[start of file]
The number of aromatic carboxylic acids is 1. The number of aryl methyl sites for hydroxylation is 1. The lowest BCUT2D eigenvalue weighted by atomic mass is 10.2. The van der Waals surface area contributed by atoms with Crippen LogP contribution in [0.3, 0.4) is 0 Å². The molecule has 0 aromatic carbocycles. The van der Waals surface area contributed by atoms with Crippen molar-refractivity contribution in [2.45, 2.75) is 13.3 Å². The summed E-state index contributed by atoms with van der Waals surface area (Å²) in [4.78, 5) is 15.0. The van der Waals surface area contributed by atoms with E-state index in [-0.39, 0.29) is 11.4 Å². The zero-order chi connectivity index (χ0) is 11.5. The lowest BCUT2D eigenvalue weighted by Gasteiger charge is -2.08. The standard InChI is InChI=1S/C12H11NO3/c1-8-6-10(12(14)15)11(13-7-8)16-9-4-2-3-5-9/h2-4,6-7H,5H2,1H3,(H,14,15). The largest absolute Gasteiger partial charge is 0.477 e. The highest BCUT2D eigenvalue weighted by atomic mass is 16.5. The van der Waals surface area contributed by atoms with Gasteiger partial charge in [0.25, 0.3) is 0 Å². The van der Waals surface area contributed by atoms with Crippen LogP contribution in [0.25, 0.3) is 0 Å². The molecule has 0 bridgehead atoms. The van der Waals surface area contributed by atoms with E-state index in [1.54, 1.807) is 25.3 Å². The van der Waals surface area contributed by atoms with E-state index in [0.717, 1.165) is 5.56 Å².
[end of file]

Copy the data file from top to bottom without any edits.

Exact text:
The number of aromatic carboxylic acids is 1. The number of aryl methyl sites for hydroxylation is 1. The lowest BCUT2D eigenvalue weighted by atomic mass is 10.2. The van der Waals surface area contributed by atoms with Crippen LogP contribution in [0.3, 0.4) is 0 Å². The molecule has 0 aromatic carbocycles. The van der Waals surface area contributed by atoms with Crippen molar-refractivity contribution in [2.45, 2.75) is 13.3 Å². The summed E-state index contributed by atoms with van der Waals surface area (Å²) in [4.78, 5) is 15.0. The van der Waals surface area contributed by atoms with E-state index in [-0.39, 0.29) is 11.4 Å². The zero-order chi connectivity index (χ0) is 11.5. The lowest BCUT2D eigenvalue weighted by Gasteiger charge is -2.08. The standard InChI is InChI=1S/C12H11NO3/c1-8-6-10(12(14)15)11(13-7-8)16-9-4-2-3-5-9/h2-4,6-7H,5H2,1H3,(H,14,15). The largest absolute Gasteiger partial charge is 0.477 e. The highest BCUT2D eigenvalue weighted by atomic mass is 16.5. The van der Waals surface area contributed by atoms with Gasteiger partial charge in [0.25, 0.3) is 0 Å². The van der Waals surface area contributed by atoms with Crippen LogP contribution in [0.25, 0.3) is 0 Å². The molecule has 0 bridgehead atoms. The van der Waals surface area contributed by atoms with E-state index in [1.54, 1.807) is 25.3 Å². The van der Waals surface area contributed by atoms with E-state index in [0.717, 1.165) is 5.56 Å².